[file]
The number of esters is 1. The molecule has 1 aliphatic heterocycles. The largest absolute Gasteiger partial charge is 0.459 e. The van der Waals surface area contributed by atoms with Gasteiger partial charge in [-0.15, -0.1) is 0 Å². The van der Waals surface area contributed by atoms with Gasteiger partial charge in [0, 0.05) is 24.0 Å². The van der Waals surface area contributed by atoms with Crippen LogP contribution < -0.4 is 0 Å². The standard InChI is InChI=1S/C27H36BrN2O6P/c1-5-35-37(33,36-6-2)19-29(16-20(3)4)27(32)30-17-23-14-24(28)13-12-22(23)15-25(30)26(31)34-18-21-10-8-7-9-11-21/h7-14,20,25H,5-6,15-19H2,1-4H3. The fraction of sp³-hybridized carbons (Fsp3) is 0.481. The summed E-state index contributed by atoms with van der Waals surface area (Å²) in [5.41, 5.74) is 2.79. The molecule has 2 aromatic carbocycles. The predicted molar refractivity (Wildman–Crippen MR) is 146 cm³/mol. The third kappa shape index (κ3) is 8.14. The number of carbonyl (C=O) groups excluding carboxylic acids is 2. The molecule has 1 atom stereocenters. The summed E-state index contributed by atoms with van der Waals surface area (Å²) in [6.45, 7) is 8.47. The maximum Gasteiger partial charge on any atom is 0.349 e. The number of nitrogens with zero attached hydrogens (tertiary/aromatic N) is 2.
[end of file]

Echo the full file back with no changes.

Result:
The number of esters is 1. The molecule has 1 aliphatic heterocycles. The largest absolute Gasteiger partial charge is 0.459 e. The van der Waals surface area contributed by atoms with Gasteiger partial charge in [-0.15, -0.1) is 0 Å². The van der Waals surface area contributed by atoms with Gasteiger partial charge in [0, 0.05) is 24.0 Å². The van der Waals surface area contributed by atoms with Crippen LogP contribution < -0.4 is 0 Å². The standard InChI is InChI=1S/C27H36BrN2O6P/c1-5-35-37(33,36-6-2)19-29(16-20(3)4)27(32)30-17-23-14-24(28)13-12-22(23)15-25(30)26(31)34-18-21-10-8-7-9-11-21/h7-14,20,25H,5-6,15-19H2,1-4H3. The fraction of sp³-hybridized carbons (Fsp3) is 0.481. The summed E-state index contributed by atoms with van der Waals surface area (Å²) in [5.41, 5.74) is 2.79. The molecule has 2 aromatic carbocycles. The predicted molar refractivity (Wildman–Crippen MR) is 146 cm³/mol. The third kappa shape index (κ3) is 8.14. The number of carbonyl (C=O) groups excluding carboxylic acids is 2. The molecule has 1 atom stereocenters. The summed E-state index contributed by atoms with van der Waals surface area (Å²) in [6.45, 7) is 8.47. The maximum Gasteiger partial charge on any atom is 0.349 e. The number of nitrogens with zero attached hydrogens (tertiary/aromatic N) is 2.